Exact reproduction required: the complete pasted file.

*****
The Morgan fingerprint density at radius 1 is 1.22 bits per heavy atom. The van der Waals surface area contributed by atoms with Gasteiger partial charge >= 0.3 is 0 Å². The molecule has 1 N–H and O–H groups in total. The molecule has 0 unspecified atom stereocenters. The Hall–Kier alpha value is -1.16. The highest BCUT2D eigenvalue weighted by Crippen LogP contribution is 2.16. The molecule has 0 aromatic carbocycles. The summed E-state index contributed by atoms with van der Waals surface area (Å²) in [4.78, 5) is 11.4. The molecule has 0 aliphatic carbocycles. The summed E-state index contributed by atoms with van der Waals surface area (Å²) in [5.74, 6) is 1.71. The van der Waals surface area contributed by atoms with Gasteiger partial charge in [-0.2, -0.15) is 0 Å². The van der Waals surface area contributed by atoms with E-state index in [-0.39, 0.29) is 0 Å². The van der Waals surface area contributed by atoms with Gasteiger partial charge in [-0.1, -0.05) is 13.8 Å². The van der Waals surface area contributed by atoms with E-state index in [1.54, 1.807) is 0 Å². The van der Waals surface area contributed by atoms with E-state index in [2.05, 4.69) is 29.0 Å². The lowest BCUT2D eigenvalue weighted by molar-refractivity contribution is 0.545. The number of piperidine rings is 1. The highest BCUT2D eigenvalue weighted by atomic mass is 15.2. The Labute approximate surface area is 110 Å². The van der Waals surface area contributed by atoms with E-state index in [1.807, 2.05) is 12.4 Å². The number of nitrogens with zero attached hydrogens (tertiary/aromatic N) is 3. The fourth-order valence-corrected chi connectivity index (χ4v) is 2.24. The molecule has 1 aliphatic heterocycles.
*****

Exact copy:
The Morgan fingerprint density at radius 1 is 1.22 bits per heavy atom. The van der Waals surface area contributed by atoms with Gasteiger partial charge >= 0.3 is 0 Å². The molecule has 1 N–H and O–H groups in total. The molecule has 0 unspecified atom stereocenters. The Hall–Kier alpha value is -1.16. The highest BCUT2D eigenvalue weighted by Crippen LogP contribution is 2.16. The molecule has 0 aromatic carbocycles. The summed E-state index contributed by atoms with van der Waals surface area (Å²) in [4.78, 5) is 11.4. The molecule has 0 aliphatic carbocycles. The summed E-state index contributed by atoms with van der Waals surface area (Å²) in [5.74, 6) is 1.71. The van der Waals surface area contributed by atoms with Gasteiger partial charge in [-0.2, -0.15) is 0 Å². The van der Waals surface area contributed by atoms with E-state index in [-0.39, 0.29) is 0 Å². The van der Waals surface area contributed by atoms with Gasteiger partial charge in [-0.1, -0.05) is 13.8 Å². The van der Waals surface area contributed by atoms with E-state index in [1.54, 1.807) is 0 Å². The van der Waals surface area contributed by atoms with E-state index in [2.05, 4.69) is 29.0 Å². The lowest BCUT2D eigenvalue weighted by molar-refractivity contribution is 0.545. The number of piperidine rings is 1. The highest BCUT2D eigenvalue weighted by atomic mass is 15.2. The Labute approximate surface area is 110 Å². The van der Waals surface area contributed by atoms with E-state index in [1.807, 2.05) is 12.4 Å². The number of nitrogens with zero attached hydrogens (tertiary/aromatic N) is 3. The fourth-order valence-corrected chi connectivity index (χ4v) is 2.24. The molecule has 1 aliphatic heterocycles.